Earlier this summer, reproductive rights groups breathed a collective sigh of relief when Chief Justice John Roberts sided with the Supreme Court’s liberal justices to find that a Louisiana law that would have left the state with a single abortion clinic was unconstitutional.
But it wasn’t all good news. Roberts, who wrote a separate concurring opinion, left the door open for states to enact other onerous anti-abortion laws that could harm patients. And it’s already happening: On Friday, the U.S. Court of Appeals for the 8th Circuit ruled to allow four previously blocked abortion restrictions to go into effect in Arkansas, citing Roberts’ opinion in the Louisiana case.
Other states could be next. While the decision in the Louisiana case looked on its face like a victory, Robert’s opinion could make it easier in effect for anti-abortion laws to survive court challenges. And people who are dealing with unwanted pregnancies will be the ones to suffer the consequences.
“When the government takes an active role in trying to prevent people from getting abortions, it has serious consequences for their lives ― for their physical health, for their economic well being and for their life trajectory,” said Diana Greene Foster, a researcher who studies what happens to women who are unable to get an abortion they want.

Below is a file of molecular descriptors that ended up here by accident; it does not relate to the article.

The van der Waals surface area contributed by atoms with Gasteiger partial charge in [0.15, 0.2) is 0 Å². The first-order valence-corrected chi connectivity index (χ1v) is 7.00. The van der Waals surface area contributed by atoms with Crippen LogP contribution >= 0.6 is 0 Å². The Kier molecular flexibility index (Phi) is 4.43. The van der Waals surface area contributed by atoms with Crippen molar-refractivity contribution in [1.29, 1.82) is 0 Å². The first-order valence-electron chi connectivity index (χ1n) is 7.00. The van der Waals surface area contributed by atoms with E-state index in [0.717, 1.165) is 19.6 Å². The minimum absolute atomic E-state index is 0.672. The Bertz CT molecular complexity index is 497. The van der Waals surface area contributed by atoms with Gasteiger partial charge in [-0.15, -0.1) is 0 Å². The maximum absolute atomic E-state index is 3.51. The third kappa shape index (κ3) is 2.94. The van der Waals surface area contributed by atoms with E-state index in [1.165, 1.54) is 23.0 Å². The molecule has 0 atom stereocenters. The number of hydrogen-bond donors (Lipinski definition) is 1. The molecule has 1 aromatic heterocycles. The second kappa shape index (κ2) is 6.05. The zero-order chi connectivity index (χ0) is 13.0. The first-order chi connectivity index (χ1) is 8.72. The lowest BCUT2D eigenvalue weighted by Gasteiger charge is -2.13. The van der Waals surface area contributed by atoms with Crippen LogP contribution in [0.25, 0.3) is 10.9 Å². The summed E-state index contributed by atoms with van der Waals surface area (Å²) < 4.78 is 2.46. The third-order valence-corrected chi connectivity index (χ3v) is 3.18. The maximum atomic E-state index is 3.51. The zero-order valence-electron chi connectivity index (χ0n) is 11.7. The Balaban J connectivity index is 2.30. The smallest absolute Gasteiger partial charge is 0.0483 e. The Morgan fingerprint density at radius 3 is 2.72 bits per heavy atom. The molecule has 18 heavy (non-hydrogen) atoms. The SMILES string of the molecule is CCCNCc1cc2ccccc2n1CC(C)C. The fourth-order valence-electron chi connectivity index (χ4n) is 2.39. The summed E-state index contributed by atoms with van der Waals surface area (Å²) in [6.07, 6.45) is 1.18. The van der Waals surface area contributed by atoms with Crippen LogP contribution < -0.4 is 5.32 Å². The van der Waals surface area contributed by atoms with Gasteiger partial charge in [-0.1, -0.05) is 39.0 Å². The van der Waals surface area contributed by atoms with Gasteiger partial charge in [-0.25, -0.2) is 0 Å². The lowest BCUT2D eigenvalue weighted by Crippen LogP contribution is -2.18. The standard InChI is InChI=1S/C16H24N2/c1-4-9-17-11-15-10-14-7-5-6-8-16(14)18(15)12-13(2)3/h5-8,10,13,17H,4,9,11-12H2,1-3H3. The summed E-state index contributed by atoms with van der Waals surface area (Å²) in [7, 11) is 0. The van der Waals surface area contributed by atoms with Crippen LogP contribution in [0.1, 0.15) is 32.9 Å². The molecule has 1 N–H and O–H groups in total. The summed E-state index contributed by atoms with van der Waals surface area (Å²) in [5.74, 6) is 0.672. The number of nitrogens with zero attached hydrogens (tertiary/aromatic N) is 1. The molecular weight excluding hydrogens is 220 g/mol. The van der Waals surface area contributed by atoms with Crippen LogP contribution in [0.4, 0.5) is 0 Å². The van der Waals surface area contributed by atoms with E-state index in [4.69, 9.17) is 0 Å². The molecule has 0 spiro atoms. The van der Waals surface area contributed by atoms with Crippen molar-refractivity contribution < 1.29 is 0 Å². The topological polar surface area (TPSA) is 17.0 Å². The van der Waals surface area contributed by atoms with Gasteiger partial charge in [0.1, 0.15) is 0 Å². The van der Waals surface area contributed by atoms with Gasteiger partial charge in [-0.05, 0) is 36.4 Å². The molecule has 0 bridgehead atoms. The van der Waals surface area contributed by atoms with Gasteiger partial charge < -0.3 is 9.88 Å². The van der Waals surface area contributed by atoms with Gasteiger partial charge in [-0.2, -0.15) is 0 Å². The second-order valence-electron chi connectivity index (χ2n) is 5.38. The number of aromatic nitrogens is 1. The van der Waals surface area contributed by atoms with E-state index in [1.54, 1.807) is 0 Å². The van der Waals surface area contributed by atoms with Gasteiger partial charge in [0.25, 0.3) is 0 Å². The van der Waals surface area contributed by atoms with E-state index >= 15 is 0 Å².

In June Medical Services v. Russo, Roberts wrote that the Louisiana law had to be struck down because it was identical to a Texas statute the court had struck down four years earlier. Under precedent, it could not stand. However, he roundly rejected the framework used by his liberal colleagues to determine the constitutionality of abortion laws.
Instead of having to weigh the benefits of a law against the burden on abortion access ― as the Supreme Court said in the 2016 case Whole Woman’s Health v. Hellerstedt ― courts need only consider whether the law presents a “substantial obstacle” to those seeking abortions, Roberts wrote.
At the time of the June 29 decision, some legal experts warned that the chief justice’s opinion weakened protections for abortion, as it loosened the standard used to judge laws that restrict the procedure. Now, their fears are coming true.
An Evolving Test For Abortion Laws
The Supreme Court first recognized a constitutional right to abortion in the 1973 decision Roe v. Wade. Ever since, lawmakers have chipped away at abortion access by passing laws making it harder for patients to obtain care and for physicians to provide it.